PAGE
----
The Clock's Dancer
First published in 1,000 WORDS or LESS: Flash Fiction Collection 1.
The dining room was the scariest room in my Aunt Tabitha’s house. It was unfortunate, as we ate every meal there.
Aunt Tabitha wasn’t concerned that the five year old in her care was frightened of that dining room, with its solemn furniture, the creepy portraits of her late husband and father on the walls, and the heavy, stained drapes I imagined had been spattered with blood. She insisted I sit at the table with her like the proper ladies we were. And so I sat, day after day, with my back to the portraits, not wanting to meet their wandering eyes.
The latest addition to the room, a large cuckoo clock made of dark wood and brass, hung next to them on the wall. I was surprised my gift was placed in such a prized position; perhaps my aunt valued me more than I thought.
The clock was shaped like a house, with little faces engraved in the wood along its edges, which when you looked closer, turned out to be skulls. When the door opened, a small wooden figure of a man attached to a long rod popped out, and a panel of wood slid out beneath him. He was painted to look like he was wearing a black and white suit with black shoes, and as the rod moved him in and out in time with the chimes of the clock, his mechanical legs would move up and down, tapping on the wooden panel.Tuk tuk. Tuk tuk. When the last chime echoed into silence the panel and rod would slide back into the house and the doors would shut with a clunk.
At night a deep hush would encompass the house, broken only by the cuckoo clock on the hour, every hour. I was soon able to sleep through it, the chimes and the tuk tuk of the tap dancer merging into dreams where mechanical figures waltzed in the depths of a dark forest. I don’t think Aunt Tabitha was used to the sound yet, because for the first few days of the clock being in the house, she appeared at breakfast with dark circles under her eyes and a pale face.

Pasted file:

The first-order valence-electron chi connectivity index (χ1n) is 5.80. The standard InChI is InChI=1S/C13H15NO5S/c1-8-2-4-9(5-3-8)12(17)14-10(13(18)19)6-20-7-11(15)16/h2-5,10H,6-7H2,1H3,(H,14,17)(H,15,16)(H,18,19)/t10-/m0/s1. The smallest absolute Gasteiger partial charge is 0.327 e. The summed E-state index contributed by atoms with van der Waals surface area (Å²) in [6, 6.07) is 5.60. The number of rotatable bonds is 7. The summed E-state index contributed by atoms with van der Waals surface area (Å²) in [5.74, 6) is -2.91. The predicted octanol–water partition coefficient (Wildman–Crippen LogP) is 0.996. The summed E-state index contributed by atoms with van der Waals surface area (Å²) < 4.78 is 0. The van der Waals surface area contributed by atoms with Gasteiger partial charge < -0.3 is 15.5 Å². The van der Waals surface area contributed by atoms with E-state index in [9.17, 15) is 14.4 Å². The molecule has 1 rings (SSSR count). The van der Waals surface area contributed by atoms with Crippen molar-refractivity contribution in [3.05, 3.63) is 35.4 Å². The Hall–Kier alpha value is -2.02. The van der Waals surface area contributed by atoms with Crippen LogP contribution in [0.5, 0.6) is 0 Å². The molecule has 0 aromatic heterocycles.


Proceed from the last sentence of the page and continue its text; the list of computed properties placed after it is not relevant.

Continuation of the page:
On the seventh night I was woken not by the chimes of the clock, but by the absence of the clunk that signaled the doors shutting. The last chime faded into nothing, and the hush of the night settled over the house again.
I continued to lie there in the dark with my eyes open, feeling all too awake for sleep. Then I caught a faint sound on the stairs, and I lifted my head slightly. At first there was silence, before… tuk tuk. Tuk tuk. The tapping seemed to be coming closer, as though something was making its way along the corridor. Tuk tuk. Tuk tuk. It sounded as though it was right outside my room.
I held my breath.
Tuk tuk. Tuk tuk. The sound had moved beyond my door, continuing down the corridor to my aunt’s room.
I lay in bed for another half an hour before getting up and opening the door. The corridor was empty, but the door to Aunt Tabitha’s room was ajar. I tiptoed down the corridor, my bare feet cold against the floorboards, and I entered the dark room.
I immediately tripped over something hard on the floor, and I scrabbled for the light switch. Warm yellow light from an old-fashioned bulb filled the room, and I looked down.
Lying on the floor in front of me was a life-size wooden doll, with a black and white suit and black shoes painted on, wide, staring eyes and a thin line for a mouth. It was a perfect replica of the figurine from the cuckoo clock.
Next to the doll, flat on her back, was Aunt Tabitha.
Her eyes were open wide, and the dark circles underneath were lost amongst the black bruises that marred her face and chest and arms.
I had a sudden flashback to when I was eight years old, and running at full speed through the house so I wouldn’t be late to dinner, when I had smacked into the corner of Aunt Tabitha’s favourite oak cabinet. She had scolded me, and the bruise I carried for the next week looked very similar to the one on her left cheek.
I remembered what the old woman at the market had said when she had sold me the cuckoo clock: ‘This is special, this clock. They say it has power, that it rights past wrongs. Of course, if you wish, you could simply use it to tell the time.’